I have to hurry with this book review, as I have promised to send the copy down to a certain nine-and-three-quarters year old boy. I'd bought the book to review, he started reading while we were staying with them - and he’d really like it back so he can continue. Which, in its way, is the best kind of review.
Eleven year old Luke Parker, comic book enthusiast and “ordinary” hero, gets down from their garden tree-house because he needs a wee – which is why Luke misses the moment when a good alien power visit Earth and bestows a blast of superpowers on his shy, studious fourteen-year-old brother Zak, as well as a row of three stars across his chest.
At first, Luke – the narrator - is outraged by the unfairness of this choice. Zak knows nothing about the world of comics! He refuses to wear anything more noticeable than a dark hoodie, spurning the star-patterned bathroom curtain Luke offers him as his superhero cape. Zak even needs Luke’s help to discover what his Superpowers might be:
The burning question was, could he fly? In my opinion, a superhero who can’t fly isn’t in the Premier League. So that evening I decided to find out.
“Hey, did you just try to push me out of the tree house?” said Zack, teetering on the edge of the doorway.
“No,“ I said. “Well, maybe a bit. I just wanted to know. Aren’t you curious?
“Not enough to jump out of a tree fifteen feet off the ground.”
I peered out investigatively. “You’re right,” I said. “It’s not nearly high enough.” I glanced across to the house. “We should go up on the roof.”
“Are you trying to kill me?” said Zack, backing away. “I bet that’s it. You’re still jealous that I got to be a superhero and you didn’t.”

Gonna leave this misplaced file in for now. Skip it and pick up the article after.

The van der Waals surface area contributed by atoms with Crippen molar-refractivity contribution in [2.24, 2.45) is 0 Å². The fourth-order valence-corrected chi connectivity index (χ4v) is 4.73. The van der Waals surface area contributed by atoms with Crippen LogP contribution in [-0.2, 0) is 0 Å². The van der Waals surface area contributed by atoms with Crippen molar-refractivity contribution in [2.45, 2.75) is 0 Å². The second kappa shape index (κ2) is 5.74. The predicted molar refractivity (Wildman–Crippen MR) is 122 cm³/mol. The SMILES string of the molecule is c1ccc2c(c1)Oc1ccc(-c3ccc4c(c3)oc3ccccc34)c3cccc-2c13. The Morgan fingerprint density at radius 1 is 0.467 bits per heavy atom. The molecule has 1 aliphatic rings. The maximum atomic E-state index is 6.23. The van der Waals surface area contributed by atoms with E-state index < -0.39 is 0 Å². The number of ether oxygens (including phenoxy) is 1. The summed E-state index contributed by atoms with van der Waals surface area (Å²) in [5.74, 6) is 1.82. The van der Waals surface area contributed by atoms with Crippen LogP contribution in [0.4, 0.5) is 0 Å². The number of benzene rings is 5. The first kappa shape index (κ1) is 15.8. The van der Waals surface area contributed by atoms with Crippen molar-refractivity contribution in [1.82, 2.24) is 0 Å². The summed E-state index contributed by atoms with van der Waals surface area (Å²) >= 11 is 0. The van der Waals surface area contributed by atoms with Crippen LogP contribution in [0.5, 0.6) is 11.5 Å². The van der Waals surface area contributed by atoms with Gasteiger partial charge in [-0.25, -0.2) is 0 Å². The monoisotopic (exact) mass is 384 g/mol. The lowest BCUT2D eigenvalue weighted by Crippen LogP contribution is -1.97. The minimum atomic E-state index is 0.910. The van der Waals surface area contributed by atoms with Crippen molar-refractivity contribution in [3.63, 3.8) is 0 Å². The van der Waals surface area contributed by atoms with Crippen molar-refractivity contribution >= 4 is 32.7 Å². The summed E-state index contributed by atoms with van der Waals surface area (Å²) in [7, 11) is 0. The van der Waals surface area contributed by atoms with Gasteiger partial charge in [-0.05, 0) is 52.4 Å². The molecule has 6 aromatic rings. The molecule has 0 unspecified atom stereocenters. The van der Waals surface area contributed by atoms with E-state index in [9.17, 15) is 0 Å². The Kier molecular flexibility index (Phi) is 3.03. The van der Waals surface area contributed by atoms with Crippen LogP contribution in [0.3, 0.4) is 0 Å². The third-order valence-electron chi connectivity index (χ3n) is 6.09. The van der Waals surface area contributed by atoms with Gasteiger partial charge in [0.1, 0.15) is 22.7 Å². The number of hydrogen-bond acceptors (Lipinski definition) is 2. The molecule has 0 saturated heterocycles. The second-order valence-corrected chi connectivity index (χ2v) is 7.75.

He was right, I was still jealous and always would be. How could I not be? My brother was living my fantasy.
When Zak, as STARLAD, saves a toppling bus, Luke starts to worry about how long he can keep his brother’s other identity a secret, especially when STARLAD gets involved in more and more rescues. This situation is made worse when nosy Lara Lee, the would-be-journalist from his own class, starts a quest to unmask the new Superhero. Luke, still cross and jealous, has to pretend to join in her quest for the truth.
Luke, who knows how the superhero genre works, decided he must discover the identity of NEMESIS, the person from whom Zak is destined to save the world. A villain soon arrives: Christopher Talbot, who is the owner of the Crystal Cave comic book store chain and also a suspiciously over-ambitious robot inventor. Could Talbot be Zak's NEMESIS? Luke, Lara and his friend Serge think he must be, because Talbot certainly wishes to be the most powerful person on earth. He certainly won't want his schemes undone by STARLAD.
Just as we enter a world of Scooby-Doo-like intrigues, mad machines and mysteriously secret settings, the true NEMESIS appears: a giant asteroid, destined to strike Earth. Will Talbot’s mighty fire-power stop the asteroid before - or as - those same weapons destroy the planet? And will STARLAD be free in time to fulfill his mission . . ?
Of course, the answer is obvious, but the title is more than a triumphant ending. One of the reasons I liked this book was because, among the jokes, the pace and the adventures, Solomons builds in a friendly, good-hearted feel to many of the "real" relationships. Luke, Zak and their parents live together as an ordinary family, getting along despite their grumbles and odd ways and annoyances. Luke and Zak do look out for each other (despite the Superpower thing) and Luke and his French friend Serge enjoy a quiet but trusting friendship, based on a sharing of each others interests and skills.